Dr. Linda Chalker-Scott has a Ph.D. in Horticulture from Oregon State University and is an ISA certified arborist and an ASCA consulting arborist. She is WSU’s Extension Urban Horticulturist and a Professor in the Department of Horticulture, and holds two affiliate associate professor positions at University of Washington. She conducts research in applied plant and soil sciences, publishing the results in scientific articles and university Extension fact sheets. Linda also is the award-winning author of five books: the horticultural myth-busting The Informed Gardener (2008) and The Informed Gardener Blooms Again (2010) from the University of Washington Press and Sustainable Landscapes and Gardens: Good Science – Practical Application (2009) from GFG Publishing, Inc., and How Plants Work: The Science Behind the Amazing Things Plants Do from Timber Press (2015). Her latest effort is an update of Art Kruckeberg’s Gardening with Native Plants of the Pacific Northwest from UW Press (2019). In 2018 Linda was featured in a video series – The Science of Gardening – produced by The Great Courses. She also is one of the Garden Professors – a group of academic colleagues who educate and entertain through their blog and Facebook pages. Linda’s contribution to gardeners was recognized in 2017 by the Association for Garden Communicators as the first recipient of their Cynthia Westcott Scientific Writing Award. "The Garden Professors" Facebook page - "The Garden Professors" Facebook group - Books:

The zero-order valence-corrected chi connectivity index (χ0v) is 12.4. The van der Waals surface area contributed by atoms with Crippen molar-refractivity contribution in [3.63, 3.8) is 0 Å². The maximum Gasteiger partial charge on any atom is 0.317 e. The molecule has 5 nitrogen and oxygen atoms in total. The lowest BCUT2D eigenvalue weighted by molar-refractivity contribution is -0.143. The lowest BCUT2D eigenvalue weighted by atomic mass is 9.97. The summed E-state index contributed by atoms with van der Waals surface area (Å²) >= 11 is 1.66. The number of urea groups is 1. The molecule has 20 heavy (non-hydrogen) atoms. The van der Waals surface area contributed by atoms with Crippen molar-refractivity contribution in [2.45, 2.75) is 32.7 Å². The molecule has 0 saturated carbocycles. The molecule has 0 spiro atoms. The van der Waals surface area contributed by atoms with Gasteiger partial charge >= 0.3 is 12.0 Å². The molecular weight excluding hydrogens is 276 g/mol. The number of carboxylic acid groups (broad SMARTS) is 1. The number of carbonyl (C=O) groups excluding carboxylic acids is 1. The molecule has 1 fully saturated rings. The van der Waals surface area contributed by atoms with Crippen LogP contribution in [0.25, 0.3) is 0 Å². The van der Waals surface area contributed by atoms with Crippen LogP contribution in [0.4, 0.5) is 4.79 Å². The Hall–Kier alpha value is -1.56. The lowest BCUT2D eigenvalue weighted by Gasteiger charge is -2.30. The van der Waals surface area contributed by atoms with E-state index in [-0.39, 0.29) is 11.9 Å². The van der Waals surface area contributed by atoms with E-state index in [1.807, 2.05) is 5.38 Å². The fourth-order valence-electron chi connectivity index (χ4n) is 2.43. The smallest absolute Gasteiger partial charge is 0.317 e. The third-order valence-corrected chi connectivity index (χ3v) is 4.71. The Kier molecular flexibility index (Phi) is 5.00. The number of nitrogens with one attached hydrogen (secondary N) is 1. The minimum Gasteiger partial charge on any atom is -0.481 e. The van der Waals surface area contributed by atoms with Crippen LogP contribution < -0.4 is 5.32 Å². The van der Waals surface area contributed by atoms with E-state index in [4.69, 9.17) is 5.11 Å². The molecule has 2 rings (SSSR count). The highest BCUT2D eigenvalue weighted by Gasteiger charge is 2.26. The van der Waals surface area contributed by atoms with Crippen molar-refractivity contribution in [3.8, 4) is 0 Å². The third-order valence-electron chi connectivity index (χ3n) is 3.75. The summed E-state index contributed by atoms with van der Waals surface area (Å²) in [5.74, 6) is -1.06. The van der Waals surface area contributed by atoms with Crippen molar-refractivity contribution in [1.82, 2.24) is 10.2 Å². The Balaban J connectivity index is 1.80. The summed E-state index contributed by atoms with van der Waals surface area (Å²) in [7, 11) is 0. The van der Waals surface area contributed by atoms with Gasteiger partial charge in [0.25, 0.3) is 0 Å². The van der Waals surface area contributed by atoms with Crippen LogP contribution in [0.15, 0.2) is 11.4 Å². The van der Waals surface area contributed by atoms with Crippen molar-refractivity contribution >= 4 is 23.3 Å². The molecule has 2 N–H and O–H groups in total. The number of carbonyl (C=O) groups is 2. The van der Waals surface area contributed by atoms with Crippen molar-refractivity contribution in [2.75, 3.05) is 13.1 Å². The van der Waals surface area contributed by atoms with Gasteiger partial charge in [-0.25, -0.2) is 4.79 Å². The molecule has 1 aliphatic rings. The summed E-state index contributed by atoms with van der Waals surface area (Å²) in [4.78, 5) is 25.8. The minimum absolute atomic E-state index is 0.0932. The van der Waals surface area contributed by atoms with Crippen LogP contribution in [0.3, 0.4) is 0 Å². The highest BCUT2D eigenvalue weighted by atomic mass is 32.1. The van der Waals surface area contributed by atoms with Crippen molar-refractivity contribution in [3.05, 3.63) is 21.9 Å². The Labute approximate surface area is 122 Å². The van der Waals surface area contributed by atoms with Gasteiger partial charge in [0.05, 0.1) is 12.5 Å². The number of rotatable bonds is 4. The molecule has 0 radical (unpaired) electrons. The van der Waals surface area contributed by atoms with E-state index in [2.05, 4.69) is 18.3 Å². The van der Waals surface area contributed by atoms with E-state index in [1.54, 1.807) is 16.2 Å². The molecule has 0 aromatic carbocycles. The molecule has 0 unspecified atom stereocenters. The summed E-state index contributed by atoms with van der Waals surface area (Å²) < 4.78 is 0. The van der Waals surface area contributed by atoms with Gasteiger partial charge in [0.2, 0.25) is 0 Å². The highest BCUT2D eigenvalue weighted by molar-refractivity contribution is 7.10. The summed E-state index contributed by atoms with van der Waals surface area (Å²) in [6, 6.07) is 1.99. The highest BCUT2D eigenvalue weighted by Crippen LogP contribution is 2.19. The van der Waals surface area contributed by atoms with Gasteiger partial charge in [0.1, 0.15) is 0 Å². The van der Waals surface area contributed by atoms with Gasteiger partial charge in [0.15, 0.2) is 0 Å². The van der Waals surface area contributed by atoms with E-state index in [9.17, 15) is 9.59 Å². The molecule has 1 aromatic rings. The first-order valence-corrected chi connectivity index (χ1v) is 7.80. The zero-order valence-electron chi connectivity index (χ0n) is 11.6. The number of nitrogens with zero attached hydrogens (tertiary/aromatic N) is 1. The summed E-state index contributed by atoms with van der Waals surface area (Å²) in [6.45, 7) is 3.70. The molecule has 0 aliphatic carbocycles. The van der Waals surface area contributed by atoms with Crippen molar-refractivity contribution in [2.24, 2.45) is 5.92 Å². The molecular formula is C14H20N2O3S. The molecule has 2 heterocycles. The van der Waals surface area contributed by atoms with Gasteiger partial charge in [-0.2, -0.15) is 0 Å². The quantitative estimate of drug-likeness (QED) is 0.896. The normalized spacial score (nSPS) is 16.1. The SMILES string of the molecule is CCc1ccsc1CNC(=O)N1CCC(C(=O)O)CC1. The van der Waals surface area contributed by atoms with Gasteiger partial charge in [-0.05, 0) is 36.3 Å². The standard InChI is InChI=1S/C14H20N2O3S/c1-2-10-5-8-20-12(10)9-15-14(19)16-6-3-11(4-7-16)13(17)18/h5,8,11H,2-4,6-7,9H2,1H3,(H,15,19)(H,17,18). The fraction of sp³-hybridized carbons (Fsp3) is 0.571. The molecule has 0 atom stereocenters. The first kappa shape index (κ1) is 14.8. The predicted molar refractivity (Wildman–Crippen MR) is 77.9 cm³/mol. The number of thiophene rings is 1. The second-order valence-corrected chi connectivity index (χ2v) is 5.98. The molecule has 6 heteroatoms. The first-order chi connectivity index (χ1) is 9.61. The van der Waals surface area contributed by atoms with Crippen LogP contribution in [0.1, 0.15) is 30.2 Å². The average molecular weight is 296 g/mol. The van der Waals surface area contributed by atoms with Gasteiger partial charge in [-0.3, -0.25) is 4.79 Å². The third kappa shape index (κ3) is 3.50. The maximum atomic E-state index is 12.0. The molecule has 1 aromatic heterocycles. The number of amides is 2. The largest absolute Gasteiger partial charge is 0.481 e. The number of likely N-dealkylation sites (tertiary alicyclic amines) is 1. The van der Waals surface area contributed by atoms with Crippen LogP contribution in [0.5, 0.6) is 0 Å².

111 thoughts on “International Ag Labs – who are they and what do they do?”

  1. I hope LB is planning on having a *very* large market garden since she/he will be dumping just short of 5 tons of amendments on it!

    It made me ask a couple of questions:
    1. Why all the phosphate? Even in the form of rock phosphate, phosphate is a major pollutant in run-off. I hope the property isn’t anywhere near a waterbody. Also, they’ve got a ton (literally) of compost/rotted manure listed–wouldn’t that be a sufficient supply of phosphates especially when you add in 240lbs. (30 gals) of fish fertilizer.
    2. What’s with the molasses? Is this company connected with Jerry Baker? 😉 Molasses (or treacle, as they have it listed on another product) is primarily sugars and only 2% minerals. What good is it going to do other than making the ants, bees and a few other insects happy?
    3. Growing up, I was told never to add lime at the same time as you were adding compost/manure–that the two would “cancel” each other out. Is that an old wive’s tale or is the analysis a little screwy? Or both?